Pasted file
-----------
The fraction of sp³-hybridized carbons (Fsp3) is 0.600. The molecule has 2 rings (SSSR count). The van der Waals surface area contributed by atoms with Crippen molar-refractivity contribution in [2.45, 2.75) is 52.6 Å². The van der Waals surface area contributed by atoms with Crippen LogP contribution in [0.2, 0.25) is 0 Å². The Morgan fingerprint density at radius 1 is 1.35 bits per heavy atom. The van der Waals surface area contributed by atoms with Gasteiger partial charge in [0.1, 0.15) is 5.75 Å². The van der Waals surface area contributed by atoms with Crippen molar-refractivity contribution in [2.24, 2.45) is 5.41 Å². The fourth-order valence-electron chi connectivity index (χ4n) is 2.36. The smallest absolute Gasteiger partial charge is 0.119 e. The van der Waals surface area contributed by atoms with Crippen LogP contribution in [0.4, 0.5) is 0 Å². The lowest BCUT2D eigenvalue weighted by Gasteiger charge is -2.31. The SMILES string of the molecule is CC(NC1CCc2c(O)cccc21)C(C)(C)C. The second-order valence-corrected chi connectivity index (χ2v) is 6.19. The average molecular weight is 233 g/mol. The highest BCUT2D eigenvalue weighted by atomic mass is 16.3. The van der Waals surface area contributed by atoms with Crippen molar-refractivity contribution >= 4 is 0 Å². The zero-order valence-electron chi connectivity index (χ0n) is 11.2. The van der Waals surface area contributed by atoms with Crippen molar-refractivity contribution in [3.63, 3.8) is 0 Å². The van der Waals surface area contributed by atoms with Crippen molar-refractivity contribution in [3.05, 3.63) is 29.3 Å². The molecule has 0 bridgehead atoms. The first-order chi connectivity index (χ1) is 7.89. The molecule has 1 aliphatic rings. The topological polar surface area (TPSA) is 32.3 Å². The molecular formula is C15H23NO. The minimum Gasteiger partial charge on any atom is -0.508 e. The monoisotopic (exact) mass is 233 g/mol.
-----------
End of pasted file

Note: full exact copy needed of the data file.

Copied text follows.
The fraction of sp³-hybridized carbons (Fsp3) is 0.600. The molecule has 2 rings (SSSR count). The van der Waals surface area contributed by atoms with Crippen molar-refractivity contribution in [2.45, 2.75) is 52.6 Å². The van der Waals surface area contributed by atoms with Crippen LogP contribution in [0.2, 0.25) is 0 Å². The Morgan fingerprint density at radius 1 is 1.35 bits per heavy atom. The van der Waals surface area contributed by atoms with Gasteiger partial charge in [0.1, 0.15) is 5.75 Å². The van der Waals surface area contributed by atoms with Crippen molar-refractivity contribution in [2.24, 2.45) is 5.41 Å². The fourth-order valence-electron chi connectivity index (χ4n) is 2.36. The smallest absolute Gasteiger partial charge is 0.119 e. The van der Waals surface area contributed by atoms with Crippen LogP contribution in [0.4, 0.5) is 0 Å². The lowest BCUT2D eigenvalue weighted by Gasteiger charge is -2.31. The SMILES string of the molecule is CC(NC1CCc2c(O)cccc21)C(C)(C)C. The second-order valence-corrected chi connectivity index (χ2v) is 6.19. The average molecular weight is 233 g/mol. The highest BCUT2D eigenvalue weighted by atomic mass is 16.3. The van der Waals surface area contributed by atoms with Crippen molar-refractivity contribution >= 4 is 0 Å². The zero-order valence-electron chi connectivity index (χ0n) is 11.2. The van der Waals surface area contributed by atoms with Crippen molar-refractivity contribution in [3.63, 3.8) is 0 Å². The van der Waals surface area contributed by atoms with Crippen molar-refractivity contribution in [3.05, 3.63) is 29.3 Å². The molecule has 0 bridgehead atoms. The first-order chi connectivity index (χ1) is 7.89. The molecule has 1 aliphatic rings. The topological polar surface area (TPSA) is 32.3 Å². The molecular formula is C15H23NO. The minimum Gasteiger partial charge on any atom is -0.508 e. The monoisotopic (exact) mass is 233 g/mol.